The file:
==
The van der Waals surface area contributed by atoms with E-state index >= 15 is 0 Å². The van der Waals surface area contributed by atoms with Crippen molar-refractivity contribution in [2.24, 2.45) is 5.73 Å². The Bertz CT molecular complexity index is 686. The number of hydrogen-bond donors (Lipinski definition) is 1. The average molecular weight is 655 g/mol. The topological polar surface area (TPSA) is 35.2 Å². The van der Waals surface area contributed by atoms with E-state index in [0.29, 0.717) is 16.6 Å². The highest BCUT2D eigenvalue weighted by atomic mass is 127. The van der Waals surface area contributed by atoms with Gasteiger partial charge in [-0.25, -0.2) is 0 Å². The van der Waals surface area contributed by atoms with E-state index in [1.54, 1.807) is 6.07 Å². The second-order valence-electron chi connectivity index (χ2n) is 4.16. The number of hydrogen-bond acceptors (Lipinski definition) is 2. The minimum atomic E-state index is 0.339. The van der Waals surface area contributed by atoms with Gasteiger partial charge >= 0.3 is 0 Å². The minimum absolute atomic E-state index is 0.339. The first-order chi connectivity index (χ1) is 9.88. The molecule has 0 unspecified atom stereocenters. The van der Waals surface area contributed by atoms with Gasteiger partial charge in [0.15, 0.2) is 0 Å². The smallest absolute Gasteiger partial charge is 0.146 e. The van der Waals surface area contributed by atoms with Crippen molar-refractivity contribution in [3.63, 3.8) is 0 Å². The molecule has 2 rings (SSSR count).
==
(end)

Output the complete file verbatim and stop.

The van der Waals surface area contributed by atoms with E-state index >= 15 is 0 Å². The van der Waals surface area contributed by atoms with Crippen molar-refractivity contribution in [2.24, 2.45) is 5.73 Å². The Bertz CT molecular complexity index is 686. The number of hydrogen-bond donors (Lipinski definition) is 1. The average molecular weight is 655 g/mol. The topological polar surface area (TPSA) is 35.2 Å². The van der Waals surface area contributed by atoms with E-state index in [0.29, 0.717) is 16.6 Å². The highest BCUT2D eigenvalue weighted by atomic mass is 127. The van der Waals surface area contributed by atoms with Gasteiger partial charge in [-0.25, -0.2) is 0 Å². The van der Waals surface area contributed by atoms with E-state index in [1.54, 1.807) is 6.07 Å². The second-order valence-electron chi connectivity index (χ2n) is 4.16. The number of hydrogen-bond acceptors (Lipinski definition) is 2. The minimum atomic E-state index is 0.339. The van der Waals surface area contributed by atoms with Gasteiger partial charge >= 0.3 is 0 Å². The minimum absolute atomic E-state index is 0.339. The first-order chi connectivity index (χ1) is 9.88. The molecule has 0 unspecified atom stereocenters. The van der Waals surface area contributed by atoms with Gasteiger partial charge in [0.15, 0.2) is 0 Å². The smallest absolute Gasteiger partial charge is 0.146 e. The van der Waals surface area contributed by atoms with Crippen molar-refractivity contribution in [3.63, 3.8) is 0 Å². The molecule has 2 rings (SSSR count).